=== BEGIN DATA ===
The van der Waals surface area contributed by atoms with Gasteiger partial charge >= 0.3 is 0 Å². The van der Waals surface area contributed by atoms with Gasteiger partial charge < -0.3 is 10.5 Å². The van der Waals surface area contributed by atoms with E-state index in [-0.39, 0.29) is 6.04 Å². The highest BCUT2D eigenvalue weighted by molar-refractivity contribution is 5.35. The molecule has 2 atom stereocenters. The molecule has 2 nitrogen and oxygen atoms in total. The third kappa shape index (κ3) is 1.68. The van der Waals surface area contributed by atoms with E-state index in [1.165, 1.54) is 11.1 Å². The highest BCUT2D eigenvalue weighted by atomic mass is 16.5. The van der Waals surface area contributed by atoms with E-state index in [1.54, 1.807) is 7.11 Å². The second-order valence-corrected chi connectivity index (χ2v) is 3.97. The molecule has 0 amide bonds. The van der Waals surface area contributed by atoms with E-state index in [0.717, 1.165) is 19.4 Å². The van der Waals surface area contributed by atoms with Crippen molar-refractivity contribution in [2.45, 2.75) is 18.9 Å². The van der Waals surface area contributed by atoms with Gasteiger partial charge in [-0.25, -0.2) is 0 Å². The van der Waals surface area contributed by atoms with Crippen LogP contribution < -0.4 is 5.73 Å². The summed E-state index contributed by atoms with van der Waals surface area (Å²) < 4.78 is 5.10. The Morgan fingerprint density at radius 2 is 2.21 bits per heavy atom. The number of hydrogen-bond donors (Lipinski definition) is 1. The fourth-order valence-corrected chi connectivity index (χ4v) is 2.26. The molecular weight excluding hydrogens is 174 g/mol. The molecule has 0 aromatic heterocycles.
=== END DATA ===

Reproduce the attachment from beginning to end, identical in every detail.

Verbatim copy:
The van der Waals surface area contributed by atoms with Gasteiger partial charge >= 0.3 is 0 Å². The van der Waals surface area contributed by atoms with Gasteiger partial charge < -0.3 is 10.5 Å². The van der Waals surface area contributed by atoms with E-state index in [-0.39, 0.29) is 6.04 Å². The highest BCUT2D eigenvalue weighted by molar-refractivity contribution is 5.35. The molecule has 2 atom stereocenters. The molecule has 2 nitrogen and oxygen atoms in total. The third kappa shape index (κ3) is 1.68. The van der Waals surface area contributed by atoms with E-state index in [1.165, 1.54) is 11.1 Å². The highest BCUT2D eigenvalue weighted by atomic mass is 16.5. The van der Waals surface area contributed by atoms with E-state index in [1.54, 1.807) is 7.11 Å². The second-order valence-corrected chi connectivity index (χ2v) is 3.97. The molecule has 0 amide bonds. The van der Waals surface area contributed by atoms with E-state index in [0.717, 1.165) is 19.4 Å². The van der Waals surface area contributed by atoms with Crippen molar-refractivity contribution in [2.45, 2.75) is 18.9 Å². The van der Waals surface area contributed by atoms with Gasteiger partial charge in [-0.25, -0.2) is 0 Å². The van der Waals surface area contributed by atoms with Crippen LogP contribution < -0.4 is 5.73 Å². The summed E-state index contributed by atoms with van der Waals surface area (Å²) < 4.78 is 5.10. The Morgan fingerprint density at radius 2 is 2.21 bits per heavy atom. The number of hydrogen-bond donors (Lipinski definition) is 1. The fourth-order valence-corrected chi connectivity index (χ4v) is 2.26. The molecular weight excluding hydrogens is 174 g/mol. The molecule has 0 aromatic heterocycles.